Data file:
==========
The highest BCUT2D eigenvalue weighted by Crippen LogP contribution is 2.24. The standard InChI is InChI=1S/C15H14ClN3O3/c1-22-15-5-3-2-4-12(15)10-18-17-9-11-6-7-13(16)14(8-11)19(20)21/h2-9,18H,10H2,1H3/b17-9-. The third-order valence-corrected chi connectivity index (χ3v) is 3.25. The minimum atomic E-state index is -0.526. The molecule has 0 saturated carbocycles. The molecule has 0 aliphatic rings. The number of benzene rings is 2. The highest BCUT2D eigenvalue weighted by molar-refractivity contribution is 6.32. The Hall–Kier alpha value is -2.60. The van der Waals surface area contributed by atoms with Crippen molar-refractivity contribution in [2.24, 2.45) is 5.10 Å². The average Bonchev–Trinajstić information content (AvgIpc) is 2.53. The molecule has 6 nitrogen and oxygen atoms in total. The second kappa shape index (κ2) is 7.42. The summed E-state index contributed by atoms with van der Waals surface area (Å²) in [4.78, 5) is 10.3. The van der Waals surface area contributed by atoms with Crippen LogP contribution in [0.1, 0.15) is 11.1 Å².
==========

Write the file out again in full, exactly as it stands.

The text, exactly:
The highest BCUT2D eigenvalue weighted by Crippen LogP contribution is 2.24. The standard InChI is InChI=1S/C15H14ClN3O3/c1-22-15-5-3-2-4-12(15)10-18-17-9-11-6-7-13(16)14(8-11)19(20)21/h2-9,18H,10H2,1H3/b17-9-. The third-order valence-corrected chi connectivity index (χ3v) is 3.25. The minimum atomic E-state index is -0.526. The molecule has 0 saturated carbocycles. The molecule has 0 aliphatic rings. The number of benzene rings is 2. The highest BCUT2D eigenvalue weighted by molar-refractivity contribution is 6.32. The Hall–Kier alpha value is -2.60. The van der Waals surface area contributed by atoms with Crippen molar-refractivity contribution in [2.24, 2.45) is 5.10 Å². The average Bonchev–Trinajstić information content (AvgIpc) is 2.53. The molecule has 6 nitrogen and oxygen atoms in total. The second kappa shape index (κ2) is 7.42. The summed E-state index contributed by atoms with van der Waals surface area (Å²) in [4.78, 5) is 10.3. The van der Waals surface area contributed by atoms with Crippen LogP contribution in [0.1, 0.15) is 11.1 Å².